Jr. James and the Late Guitar | MUSIC: Homebrew | Indy Week
Pin It

Jr. James and the Late Guitar 

From the first funkified lick of Jr. James and the Late Guitar's new CD, you're transported to church the way it really ought to be. The opener, "American Dream," is a musical indictment of our Bush-wacked nation's communal sins, greed and avarice, and--like any soulful gospel sermon--it calls you to task even as it makes you want to shake your tush. Tyler Ramsey's keyboards burn hot as fire and brimstone, Samba Ngo ignites his guitar like God's own flamethrower, while Jr. James intones the capitalist mantra:

How much can you steal?

How little can you feel?

How much can you forget?

Jr. James proves he's a one-man band on "Cat in the Jungle," an instrumental safari stalking your unsuspecting psyche through the wilds of the American wasteland. Former Sugarsmack punk goddess Hope Nicholls serves up "sax and toast," surely the breakfast of postmodern champions, on a boundary-breaking, earthshaking medley of Stanley Clarke's "School Days" and Ornette Coleman's "Theme from a Symphony." Call it courage, audacity, or garden-variety insanity, but this mixture of musical metaphors works like a witchdoctor's charm.

Samba and Jr. James trade wickedly melodious licks on "New Colossus Dub Plate," yet another foot-shuffler that just won't let you stay still. "O-Mega" is that out of control 18-wheeler breathing down your neck, bright lights blazing, on a dark and rainy interstate: Merge, baby, merge. And you'll know you've found a local entryway into the international music scene when Jr. James countrifies "Egyptian Reggae" with, of all things, a mandolin. Natty dread, y'all!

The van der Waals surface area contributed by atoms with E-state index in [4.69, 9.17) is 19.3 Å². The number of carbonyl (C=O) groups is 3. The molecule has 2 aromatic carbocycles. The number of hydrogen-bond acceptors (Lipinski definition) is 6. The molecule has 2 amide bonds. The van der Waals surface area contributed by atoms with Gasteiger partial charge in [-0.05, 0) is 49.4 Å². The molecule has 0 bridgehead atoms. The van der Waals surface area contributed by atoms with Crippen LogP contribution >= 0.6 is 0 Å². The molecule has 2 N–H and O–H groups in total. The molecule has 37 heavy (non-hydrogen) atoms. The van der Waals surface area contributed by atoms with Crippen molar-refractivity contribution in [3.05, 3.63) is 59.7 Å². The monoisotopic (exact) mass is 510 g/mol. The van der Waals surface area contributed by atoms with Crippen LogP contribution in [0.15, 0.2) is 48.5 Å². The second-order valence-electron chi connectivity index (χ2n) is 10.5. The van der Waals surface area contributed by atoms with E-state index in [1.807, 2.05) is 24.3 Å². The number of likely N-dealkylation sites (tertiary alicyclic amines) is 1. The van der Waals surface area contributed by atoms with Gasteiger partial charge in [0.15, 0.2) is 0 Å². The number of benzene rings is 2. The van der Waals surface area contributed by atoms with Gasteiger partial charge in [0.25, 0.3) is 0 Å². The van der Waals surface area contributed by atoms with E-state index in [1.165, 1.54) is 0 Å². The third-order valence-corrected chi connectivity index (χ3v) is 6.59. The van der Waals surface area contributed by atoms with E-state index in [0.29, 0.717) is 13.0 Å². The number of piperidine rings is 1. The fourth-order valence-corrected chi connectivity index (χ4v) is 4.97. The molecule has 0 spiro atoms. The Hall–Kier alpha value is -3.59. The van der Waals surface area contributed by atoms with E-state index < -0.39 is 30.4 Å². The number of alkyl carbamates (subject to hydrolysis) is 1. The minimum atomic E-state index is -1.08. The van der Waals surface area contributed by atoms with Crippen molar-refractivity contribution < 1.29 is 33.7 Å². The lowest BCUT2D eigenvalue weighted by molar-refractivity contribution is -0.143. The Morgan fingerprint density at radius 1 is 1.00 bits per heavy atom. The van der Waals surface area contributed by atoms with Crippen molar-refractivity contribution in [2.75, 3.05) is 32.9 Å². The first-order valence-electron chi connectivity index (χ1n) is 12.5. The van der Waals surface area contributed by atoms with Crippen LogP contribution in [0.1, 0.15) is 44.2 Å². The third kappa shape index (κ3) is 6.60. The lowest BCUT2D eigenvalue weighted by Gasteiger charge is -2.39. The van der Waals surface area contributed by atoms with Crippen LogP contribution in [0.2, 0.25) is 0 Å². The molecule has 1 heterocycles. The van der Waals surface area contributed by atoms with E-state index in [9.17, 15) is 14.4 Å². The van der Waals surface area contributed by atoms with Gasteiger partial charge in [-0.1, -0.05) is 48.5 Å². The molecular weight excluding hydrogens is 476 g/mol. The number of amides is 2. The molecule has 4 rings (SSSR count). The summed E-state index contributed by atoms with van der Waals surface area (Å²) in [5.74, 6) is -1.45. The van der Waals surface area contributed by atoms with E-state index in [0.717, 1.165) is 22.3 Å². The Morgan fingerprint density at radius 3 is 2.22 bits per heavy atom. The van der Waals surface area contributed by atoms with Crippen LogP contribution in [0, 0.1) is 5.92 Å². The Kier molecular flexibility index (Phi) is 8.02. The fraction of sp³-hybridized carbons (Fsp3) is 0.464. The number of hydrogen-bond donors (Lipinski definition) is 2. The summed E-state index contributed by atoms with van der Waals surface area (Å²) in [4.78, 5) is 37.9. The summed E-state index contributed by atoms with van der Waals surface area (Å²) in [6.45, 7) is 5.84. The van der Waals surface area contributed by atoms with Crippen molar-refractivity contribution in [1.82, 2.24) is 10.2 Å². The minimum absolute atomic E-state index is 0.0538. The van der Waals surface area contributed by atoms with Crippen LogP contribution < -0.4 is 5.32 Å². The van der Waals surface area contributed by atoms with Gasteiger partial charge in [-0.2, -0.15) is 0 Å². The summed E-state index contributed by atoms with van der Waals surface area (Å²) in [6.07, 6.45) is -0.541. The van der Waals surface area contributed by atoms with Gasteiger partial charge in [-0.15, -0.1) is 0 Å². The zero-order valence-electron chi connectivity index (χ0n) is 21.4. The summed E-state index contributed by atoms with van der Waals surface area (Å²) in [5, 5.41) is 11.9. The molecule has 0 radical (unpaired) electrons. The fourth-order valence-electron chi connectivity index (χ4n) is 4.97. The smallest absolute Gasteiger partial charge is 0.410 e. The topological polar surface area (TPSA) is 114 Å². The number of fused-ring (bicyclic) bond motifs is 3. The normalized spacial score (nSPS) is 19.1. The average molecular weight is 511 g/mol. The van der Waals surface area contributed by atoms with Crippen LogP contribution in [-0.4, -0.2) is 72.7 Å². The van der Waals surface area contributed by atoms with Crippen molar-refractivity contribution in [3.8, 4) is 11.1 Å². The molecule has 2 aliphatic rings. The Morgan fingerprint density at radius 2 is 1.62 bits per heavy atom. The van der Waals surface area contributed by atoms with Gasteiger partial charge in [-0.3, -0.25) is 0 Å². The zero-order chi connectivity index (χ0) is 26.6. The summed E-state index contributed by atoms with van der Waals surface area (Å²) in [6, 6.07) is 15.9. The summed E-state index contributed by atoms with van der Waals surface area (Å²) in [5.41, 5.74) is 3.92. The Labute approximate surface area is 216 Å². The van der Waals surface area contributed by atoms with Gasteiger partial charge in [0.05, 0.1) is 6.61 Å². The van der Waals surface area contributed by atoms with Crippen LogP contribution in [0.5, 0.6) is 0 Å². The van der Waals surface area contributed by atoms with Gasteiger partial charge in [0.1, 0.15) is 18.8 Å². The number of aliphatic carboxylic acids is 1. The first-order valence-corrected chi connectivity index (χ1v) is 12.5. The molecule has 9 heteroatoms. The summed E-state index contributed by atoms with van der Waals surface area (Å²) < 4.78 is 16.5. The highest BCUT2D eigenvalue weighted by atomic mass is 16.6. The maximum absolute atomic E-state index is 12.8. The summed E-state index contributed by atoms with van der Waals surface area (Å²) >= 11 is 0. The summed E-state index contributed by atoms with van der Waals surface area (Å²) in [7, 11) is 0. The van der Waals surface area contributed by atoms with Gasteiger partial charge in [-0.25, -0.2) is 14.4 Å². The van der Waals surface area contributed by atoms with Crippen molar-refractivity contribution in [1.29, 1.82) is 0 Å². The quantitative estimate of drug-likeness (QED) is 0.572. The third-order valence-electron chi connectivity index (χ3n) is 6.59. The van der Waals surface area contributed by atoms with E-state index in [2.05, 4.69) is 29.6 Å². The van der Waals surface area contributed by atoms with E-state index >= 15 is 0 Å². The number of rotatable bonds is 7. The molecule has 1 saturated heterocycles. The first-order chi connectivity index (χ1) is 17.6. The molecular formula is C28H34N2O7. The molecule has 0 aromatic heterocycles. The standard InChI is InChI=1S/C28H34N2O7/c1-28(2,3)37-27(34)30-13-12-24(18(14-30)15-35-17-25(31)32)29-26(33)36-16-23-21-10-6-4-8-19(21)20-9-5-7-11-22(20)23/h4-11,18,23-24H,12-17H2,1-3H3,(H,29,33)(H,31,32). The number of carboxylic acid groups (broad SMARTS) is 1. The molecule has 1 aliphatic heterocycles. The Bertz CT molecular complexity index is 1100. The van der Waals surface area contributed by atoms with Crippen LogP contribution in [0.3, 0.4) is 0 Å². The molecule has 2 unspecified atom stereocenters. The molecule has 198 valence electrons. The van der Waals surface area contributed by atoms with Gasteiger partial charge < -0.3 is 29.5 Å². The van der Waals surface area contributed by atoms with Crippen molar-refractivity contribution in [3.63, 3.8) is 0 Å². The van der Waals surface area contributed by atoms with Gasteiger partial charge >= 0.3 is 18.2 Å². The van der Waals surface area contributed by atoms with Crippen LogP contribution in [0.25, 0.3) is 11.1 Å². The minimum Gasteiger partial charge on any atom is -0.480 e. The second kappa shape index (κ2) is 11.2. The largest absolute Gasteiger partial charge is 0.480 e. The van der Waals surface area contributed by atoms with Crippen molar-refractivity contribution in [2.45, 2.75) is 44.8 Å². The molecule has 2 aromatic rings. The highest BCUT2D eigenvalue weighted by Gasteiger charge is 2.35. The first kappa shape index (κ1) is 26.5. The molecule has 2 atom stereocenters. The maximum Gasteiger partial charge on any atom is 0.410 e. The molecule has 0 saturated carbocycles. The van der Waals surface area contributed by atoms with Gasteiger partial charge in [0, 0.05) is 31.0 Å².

As with Jr. James' first CD, Hymns to Her, eclecticism is the order of the day. Appropriately enough, the Late Guitar saves the best for last. On the punning title "Dublin," Jr. James' mandolin dances an Irish jig over a bouncy reggae beat. So much for "never the twain shall meet."

As you can tell by the title, this is the second installment in a nine CD series. As solid as Hymns to Her is, Second of Nine offers a fresh and irresistible revelation, a new testament emerging from the old. Who knows what sonic apocalypses await? If the first two are any indication, all I can say is third time's the charm.

Latest in MUSIC: Homebrew

More by L.D. Russell


Subscribe to this thread:

Add a comment

INDY Week publishes all kinds of comments, but we don't publish everything.

  • Comments that are not contributing to the conversation will be removed.
  • Comments that include ad hominem attacks will also be removed.
  • Please do not copy and paste the full text of a press release.

Permitted HTML:
  • To create paragraphs in your comment, type <p> at the start of a paragraph and </p> at the end of each paragraph.
  • To create bold text, type <b>bolded text</b> (please note the closing tag, </b>).
  • To create italicized text, type <i>italicized text</i> (please note the closing tag, </i>).
  • Proper web addresses will automatically become links.

Latest in MUSIC: Homebrew

Twitter Activity


I have "The Beauty of 23" and absolutely love it. Like most artists today, the lyrics for the cd were …

by lyriclooker on Glory Fountain (MUSIC: Homebrew)

Most Read

No recently-read stories.

Visit the archives…

Most Recent Comments

I have "The Beauty of 23" and absolutely love it. Like most artists today, the lyrics for the cd were …

by lyriclooker on Glory Fountain (MUSIC: Homebrew)

© 2018 Indy Week • 320 E. Chapel Hill St., Suite 200, Durham, NC 27701 • phone 919-286-1972 • fax 919-286-4274
RSS Feeds | Powered by Foundation